They produce sounds with a frequency between 50 and 150 kHz, called clicks, which are used for echolocation and therefore for hunting. They are able to emit prolonged series of clicks, called bursts, which appear similar to meows to our ears.
Alongside these sounds, they are also capable of producing whistles, of a lower frequency, about 20 kHz, used for the intraspecific communication and which can be heard even at very high distances. The acoustic activity of the individuals seems to be greater at night, in agreement with the feeding behavior of these cetaceans.
With reference to the state of conservation, to date, there are no certain data that certify that the populations are in decline.
However the main dangers that threaten these dolphins are:
Hunting: in Japan these cetaceans, like others, are hunted for food purposes, in what are considered real slaughterhouses, often deprecated by Western public opinion. In the years 1942 to 1960, between 13,000 and 22,000 dolphins were hunted, most of which belonged to the Stenella coeruleoalba. In the following years, the number of specimens hunted decreased considerably, reaching less than 1000 specimens hunted in the eighties.
In the Mediterranean, hunting is prohibited, although in some areas it is practiced illegally for food purposes. In Spain they were hunted for use as bait in shrimp traps.
Pollution: High concentrations of heavy metals, DDT and PCBs, can affect the reproductive capabilities of these mammals. PBCs lead to the formation of cysts within the ovaries of females, preventing them from ovulating.
Fishing: Dolphins are often accidentally entangled in fishing nets, drowning as they are unable to surface for air.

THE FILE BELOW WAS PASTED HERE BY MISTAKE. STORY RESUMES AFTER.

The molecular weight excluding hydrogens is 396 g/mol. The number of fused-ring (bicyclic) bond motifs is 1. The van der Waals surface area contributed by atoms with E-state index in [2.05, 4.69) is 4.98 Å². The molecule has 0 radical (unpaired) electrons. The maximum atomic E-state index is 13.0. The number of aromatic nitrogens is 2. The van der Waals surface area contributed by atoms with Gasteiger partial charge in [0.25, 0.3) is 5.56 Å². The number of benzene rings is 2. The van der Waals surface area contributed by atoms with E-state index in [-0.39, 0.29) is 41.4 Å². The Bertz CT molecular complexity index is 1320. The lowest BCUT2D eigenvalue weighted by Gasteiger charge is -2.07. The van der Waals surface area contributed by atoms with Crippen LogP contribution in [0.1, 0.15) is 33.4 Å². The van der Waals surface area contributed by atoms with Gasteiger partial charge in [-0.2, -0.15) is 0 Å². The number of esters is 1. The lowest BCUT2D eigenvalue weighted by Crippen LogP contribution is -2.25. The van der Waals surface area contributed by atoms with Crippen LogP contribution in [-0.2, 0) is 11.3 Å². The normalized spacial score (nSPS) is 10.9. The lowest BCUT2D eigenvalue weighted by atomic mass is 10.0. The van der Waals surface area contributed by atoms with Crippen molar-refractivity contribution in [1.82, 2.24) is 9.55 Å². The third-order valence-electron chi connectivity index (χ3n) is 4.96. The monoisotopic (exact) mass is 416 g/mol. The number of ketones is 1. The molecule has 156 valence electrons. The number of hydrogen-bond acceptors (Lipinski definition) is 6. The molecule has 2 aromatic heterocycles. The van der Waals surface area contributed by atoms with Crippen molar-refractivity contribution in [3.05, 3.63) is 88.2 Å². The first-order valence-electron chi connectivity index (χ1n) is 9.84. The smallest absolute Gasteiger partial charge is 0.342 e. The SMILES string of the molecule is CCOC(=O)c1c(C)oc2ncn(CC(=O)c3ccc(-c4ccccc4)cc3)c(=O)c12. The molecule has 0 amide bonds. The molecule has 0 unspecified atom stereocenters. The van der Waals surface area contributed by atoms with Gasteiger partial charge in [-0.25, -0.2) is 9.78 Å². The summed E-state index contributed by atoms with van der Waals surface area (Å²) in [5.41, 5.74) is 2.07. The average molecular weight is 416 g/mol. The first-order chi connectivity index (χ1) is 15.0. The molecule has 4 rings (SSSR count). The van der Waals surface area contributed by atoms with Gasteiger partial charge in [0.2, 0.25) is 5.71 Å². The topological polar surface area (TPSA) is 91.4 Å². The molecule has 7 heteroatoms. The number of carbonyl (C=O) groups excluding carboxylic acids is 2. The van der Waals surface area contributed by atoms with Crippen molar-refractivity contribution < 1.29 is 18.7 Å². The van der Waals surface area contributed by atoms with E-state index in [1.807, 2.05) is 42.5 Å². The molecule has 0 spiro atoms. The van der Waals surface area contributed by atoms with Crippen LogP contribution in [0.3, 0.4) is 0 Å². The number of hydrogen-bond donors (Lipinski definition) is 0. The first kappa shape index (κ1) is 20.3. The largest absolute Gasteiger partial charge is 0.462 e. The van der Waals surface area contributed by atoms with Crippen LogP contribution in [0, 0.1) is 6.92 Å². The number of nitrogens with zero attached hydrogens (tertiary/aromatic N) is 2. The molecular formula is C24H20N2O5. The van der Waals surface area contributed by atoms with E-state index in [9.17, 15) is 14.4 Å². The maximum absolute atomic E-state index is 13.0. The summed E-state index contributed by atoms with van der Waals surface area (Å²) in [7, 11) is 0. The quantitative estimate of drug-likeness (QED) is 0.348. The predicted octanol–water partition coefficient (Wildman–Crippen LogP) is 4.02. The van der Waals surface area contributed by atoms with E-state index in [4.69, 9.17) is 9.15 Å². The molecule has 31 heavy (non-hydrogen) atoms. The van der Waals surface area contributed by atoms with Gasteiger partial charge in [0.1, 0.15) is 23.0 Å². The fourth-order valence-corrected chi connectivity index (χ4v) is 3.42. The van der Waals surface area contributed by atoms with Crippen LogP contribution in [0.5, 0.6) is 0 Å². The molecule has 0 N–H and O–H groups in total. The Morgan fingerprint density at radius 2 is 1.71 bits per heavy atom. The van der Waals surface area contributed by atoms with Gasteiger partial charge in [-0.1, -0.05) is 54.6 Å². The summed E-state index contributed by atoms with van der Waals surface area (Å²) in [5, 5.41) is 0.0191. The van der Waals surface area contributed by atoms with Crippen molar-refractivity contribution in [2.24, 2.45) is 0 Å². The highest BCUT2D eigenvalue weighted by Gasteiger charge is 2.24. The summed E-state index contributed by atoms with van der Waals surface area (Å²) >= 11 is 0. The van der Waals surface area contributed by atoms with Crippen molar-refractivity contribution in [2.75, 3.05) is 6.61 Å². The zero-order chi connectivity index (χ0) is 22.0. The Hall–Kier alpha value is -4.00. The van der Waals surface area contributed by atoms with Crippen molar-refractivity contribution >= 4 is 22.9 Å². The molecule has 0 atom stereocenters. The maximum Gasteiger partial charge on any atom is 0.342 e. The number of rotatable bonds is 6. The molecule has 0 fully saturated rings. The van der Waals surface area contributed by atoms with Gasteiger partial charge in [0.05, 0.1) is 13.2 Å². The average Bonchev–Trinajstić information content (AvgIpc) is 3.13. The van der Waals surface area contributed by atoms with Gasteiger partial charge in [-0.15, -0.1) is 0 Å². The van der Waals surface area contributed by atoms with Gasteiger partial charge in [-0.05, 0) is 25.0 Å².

Uncontrolled fishing of squid and fish that these dolphins also eat can lead to a decline in populations of this species due to the reduction in the availability of prey.
Morbillivirus: In the 1990s, the Mediterranean dolphin populations were decimated by an epizootic Morbillivirus infection. It is thought that this epidemic was favored by the weakening of the cetaceans’ immune system due to the high concentration of PCBs found in their tissues.
The striped dolphin populations of the eastern tropical Pacific and Mediterranean are listed in Appendix II of the Convention on the Conservation of Migratory Species of Wild Animals (CMS), as they have an unfavorable conservation status or would benefit significantly from international cooperation.
This dolphin is listed as Vulnerable on the IUCN Red List due to a 30% reduction in its subpopulation over the past three generations. These dolphins could also be an indicator species for long-term monitoring of heavy metal accumulation in the marine environment due to their importance in Japan’s pelagic food web and their ability to live for many years.
In addition, S. coeruleoalba falls within the scope of the Agreement on the Conservation of Small Cetaceans of the Baltic, North-East Atlantic, Irish and North Seas (ASCOBANS), the Agreement on the Conservation of Cetaceans in the Black Sea, the Mediterranean Sea and the contiguous Atlantic area (ACCOBAMS), the Memorandum of Understanding for the Conservation of Cetaceans and their Habitats in the Pacific Islands Region (MOU on Cetaceans of the Pacific) and the Memorandum of Understanding on the Conservation of Manatees and Small Cetaceans of West Africa and Macaronesia (MoU on Aquatic Mammals of West Africa)
Conservation efforts also target ship lines taking a new route to their destination, such as cruise lines, as well as reduced human interaction up close. Feeding the dolphins has also become a problem and has led to behavioral changes. This has also been suggested as another reason for the fatality events.

Guido Bissanti

– Wikipedia, the free encyclopedia.
– GBIF, the Facilidad Global de Información sobre Biodiversidad.
– Gordon Corbet, Denys Ovenden, 2012. Guide to mammals of Europe. Franco Muzzio Publisher.
– John Woodward, Kim Dennis-Bryan, 2018. The Great Encyclopedia of Animals. Gribaudo Publisher.